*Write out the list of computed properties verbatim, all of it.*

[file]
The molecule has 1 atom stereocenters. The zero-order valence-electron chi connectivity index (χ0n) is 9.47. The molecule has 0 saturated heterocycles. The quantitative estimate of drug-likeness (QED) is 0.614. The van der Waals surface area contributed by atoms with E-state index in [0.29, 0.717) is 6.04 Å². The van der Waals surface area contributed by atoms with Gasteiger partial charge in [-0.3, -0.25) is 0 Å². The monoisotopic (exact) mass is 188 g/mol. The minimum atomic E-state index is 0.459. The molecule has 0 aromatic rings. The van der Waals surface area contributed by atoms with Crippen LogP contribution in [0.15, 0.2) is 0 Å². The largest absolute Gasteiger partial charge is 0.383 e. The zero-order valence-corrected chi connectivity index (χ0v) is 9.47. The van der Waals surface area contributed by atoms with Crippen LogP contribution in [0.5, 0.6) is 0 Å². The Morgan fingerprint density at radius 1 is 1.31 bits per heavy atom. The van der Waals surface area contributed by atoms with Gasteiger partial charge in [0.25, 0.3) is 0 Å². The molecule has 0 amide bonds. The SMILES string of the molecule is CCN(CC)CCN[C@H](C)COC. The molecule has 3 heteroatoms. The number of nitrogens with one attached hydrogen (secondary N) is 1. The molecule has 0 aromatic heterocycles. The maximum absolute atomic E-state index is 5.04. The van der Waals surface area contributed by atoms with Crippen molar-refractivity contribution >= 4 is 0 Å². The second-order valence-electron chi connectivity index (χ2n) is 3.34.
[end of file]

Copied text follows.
The molecule has 1 atom stereocenters. The zero-order valence-electron chi connectivity index (χ0n) is 9.47. The molecule has 0 saturated heterocycles. The quantitative estimate of drug-likeness (QED) is 0.614. The van der Waals surface area contributed by atoms with E-state index in [0.29, 0.717) is 6.04 Å². The van der Waals surface area contributed by atoms with Gasteiger partial charge in [-0.3, -0.25) is 0 Å². The monoisotopic (exact) mass is 188 g/mol. The minimum atomic E-state index is 0.459. The molecule has 0 aromatic rings. The van der Waals surface area contributed by atoms with Crippen LogP contribution in [0.15, 0.2) is 0 Å². The largest absolute Gasteiger partial charge is 0.383 e. The zero-order valence-corrected chi connectivity index (χ0v) is 9.47. The van der Waals surface area contributed by atoms with Crippen LogP contribution in [0.5, 0.6) is 0 Å². The Morgan fingerprint density at radius 1 is 1.31 bits per heavy atom. The van der Waals surface area contributed by atoms with Gasteiger partial charge in [0.25, 0.3) is 0 Å². The molecule has 0 amide bonds. The SMILES string of the molecule is CCN(CC)CCN[C@H](C)COC. The molecule has 3 heteroatoms. The number of nitrogens with one attached hydrogen (secondary N) is 1. The molecule has 0 aromatic heterocycles. The maximum absolute atomic E-state index is 5.04. The van der Waals surface area contributed by atoms with Crippen molar-refractivity contribution >= 4 is 0 Å². The second-order valence-electron chi connectivity index (χ2n) is 3.34.